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Government takes steps to reduce annual burden of medication errors in England

BMJ 2018; 360 doi: https://doi.org/10.1136/bmj.k903 (Published 23 February 2018) Cite this as: BMJ 2018;360:k903
  1. Jacqui Wise
  1. London

Medication errors lead to an estimated 712 deaths in England every year and could be a contributory factor in 1700 to 22 303 deaths a year, concludes a report from the Universities of York, Manchester, and Sheffield.1

In response to the report the health and social care secretary, Jeremy Hunt, announced steps to improve patients’ safety. Speaking at the Global Patient Safety Summit in London on 23 February, he said, “Part of the change needs also to be cultural: moving from a blame culture to a learning culture, so doctors and nurses are supported to be open about mistakes rather than cover them up for fear of losing their job.”

The report, funded by the Department of Health and Social Care’s policy research programme, estimated that 237 million medication errors occurred in England each year. These could occur at any point, from prescribing and dispensing to administering and monitoring. The errors could range from delivering a prescription an hour late to a patient being given the wrong drug entirely.

The researchers classified 72% of the medication errors as minor, with little or no potential for clinical harm, 26% as having the potential to cause moderate harm, and 2% having potential to cause severe harm.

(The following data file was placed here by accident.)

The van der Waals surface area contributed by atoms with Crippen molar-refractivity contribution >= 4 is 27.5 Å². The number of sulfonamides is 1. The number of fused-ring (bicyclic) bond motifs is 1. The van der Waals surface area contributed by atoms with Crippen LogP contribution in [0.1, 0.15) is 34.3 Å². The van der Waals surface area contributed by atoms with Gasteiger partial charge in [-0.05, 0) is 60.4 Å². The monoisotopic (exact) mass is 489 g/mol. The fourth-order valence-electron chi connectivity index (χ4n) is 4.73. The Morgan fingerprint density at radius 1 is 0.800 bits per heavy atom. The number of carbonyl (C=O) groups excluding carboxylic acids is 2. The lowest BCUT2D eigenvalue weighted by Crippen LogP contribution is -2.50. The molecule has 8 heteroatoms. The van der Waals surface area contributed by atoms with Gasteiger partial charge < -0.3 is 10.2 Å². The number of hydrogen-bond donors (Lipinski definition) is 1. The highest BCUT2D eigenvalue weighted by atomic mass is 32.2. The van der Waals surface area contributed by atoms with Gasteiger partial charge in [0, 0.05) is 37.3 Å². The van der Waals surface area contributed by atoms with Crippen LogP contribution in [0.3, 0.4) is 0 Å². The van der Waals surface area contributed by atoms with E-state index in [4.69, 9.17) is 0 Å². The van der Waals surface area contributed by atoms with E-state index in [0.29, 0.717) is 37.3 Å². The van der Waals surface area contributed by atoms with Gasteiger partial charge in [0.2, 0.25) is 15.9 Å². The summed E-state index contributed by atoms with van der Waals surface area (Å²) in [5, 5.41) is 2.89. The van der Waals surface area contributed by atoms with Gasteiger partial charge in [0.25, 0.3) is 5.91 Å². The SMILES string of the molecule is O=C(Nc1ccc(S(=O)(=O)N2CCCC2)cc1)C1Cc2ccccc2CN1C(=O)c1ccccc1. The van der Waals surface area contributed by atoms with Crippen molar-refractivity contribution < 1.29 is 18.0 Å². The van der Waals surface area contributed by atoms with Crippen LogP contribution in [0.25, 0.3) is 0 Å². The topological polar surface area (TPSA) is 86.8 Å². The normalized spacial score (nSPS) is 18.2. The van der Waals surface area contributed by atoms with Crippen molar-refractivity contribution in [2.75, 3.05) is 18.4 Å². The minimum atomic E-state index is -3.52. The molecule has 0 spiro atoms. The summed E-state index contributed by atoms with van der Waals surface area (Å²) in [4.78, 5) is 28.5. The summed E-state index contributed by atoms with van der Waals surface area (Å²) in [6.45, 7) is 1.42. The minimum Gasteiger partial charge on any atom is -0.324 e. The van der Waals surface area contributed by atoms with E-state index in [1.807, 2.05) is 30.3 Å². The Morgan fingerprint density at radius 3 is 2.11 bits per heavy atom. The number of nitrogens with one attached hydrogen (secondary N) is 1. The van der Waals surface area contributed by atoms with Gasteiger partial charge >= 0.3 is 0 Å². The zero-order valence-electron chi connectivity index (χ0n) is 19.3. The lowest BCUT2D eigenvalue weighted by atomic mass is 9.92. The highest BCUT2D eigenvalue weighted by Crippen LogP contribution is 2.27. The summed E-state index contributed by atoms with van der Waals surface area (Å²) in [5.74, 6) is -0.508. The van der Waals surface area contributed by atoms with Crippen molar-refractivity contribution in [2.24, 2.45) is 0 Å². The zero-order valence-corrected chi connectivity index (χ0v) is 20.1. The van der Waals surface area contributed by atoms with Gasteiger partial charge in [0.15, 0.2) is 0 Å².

The report was based on 36 studies that analysed medication error rates in primary care, care homes, and secondary care. Most errors with potential to cause harm were in primary care (71%), where most drugs in the NHS are prescribed and dispensed. Errors were more likely to occur in medications for older people and patients with multiple conditions and using many drugs.

The researchers found little data on the economic burden of medication errors and had to use studies that measured harm from adverse drug reactions to estimate it. They estimated the cost to the NHS of definitely avoidable adverse drug reactions at £98.5m (€110m; $135m) a year, consuming 181 626 bed days, but said this might be much higher. The economic impact of medication errors varied widely, from £60 per error for inhaler medication, for example, to more than £6m in litigation claims associated with anaesthesia errors. The team called for more work to be done on finding cost effective ways of preventing medication errors and their potential harm to patients.

Rachel Elliott, professor of health economics at the University of Manchester, said, “What this report is showing us is that we need better linking of information across the NHS to help find more ways of preventing medication errors.”

Hunt announced new systems to link prescribing data in primary care to hospital admissions. These would initially focus on how prescribed drugs might be contributing to gastrointestinal bleeding. It would be possible to trace whether a patient who regularly took a non-steroidal anti-inflammatory drug ended up in hospital with gastrointestinal bleeding because they had not been given something to protect their digestive system. The first indicators will be published in the spring, and then the system would be broadened to cover more drugs.

In addition, Hunt announced new defences for pharmacists who made dispensing errors to build a culture of openness and transparency. The introduction of electronic prescribing systems in NHS hospitals would also be accelerated. Currently only a third of hospital trusts have a well functioning electronic prescribing system. Hunt also said that he would work with doctors, nurses, and pharmacists to find ways to reduce medication errors that resulted from poorly designed systems.

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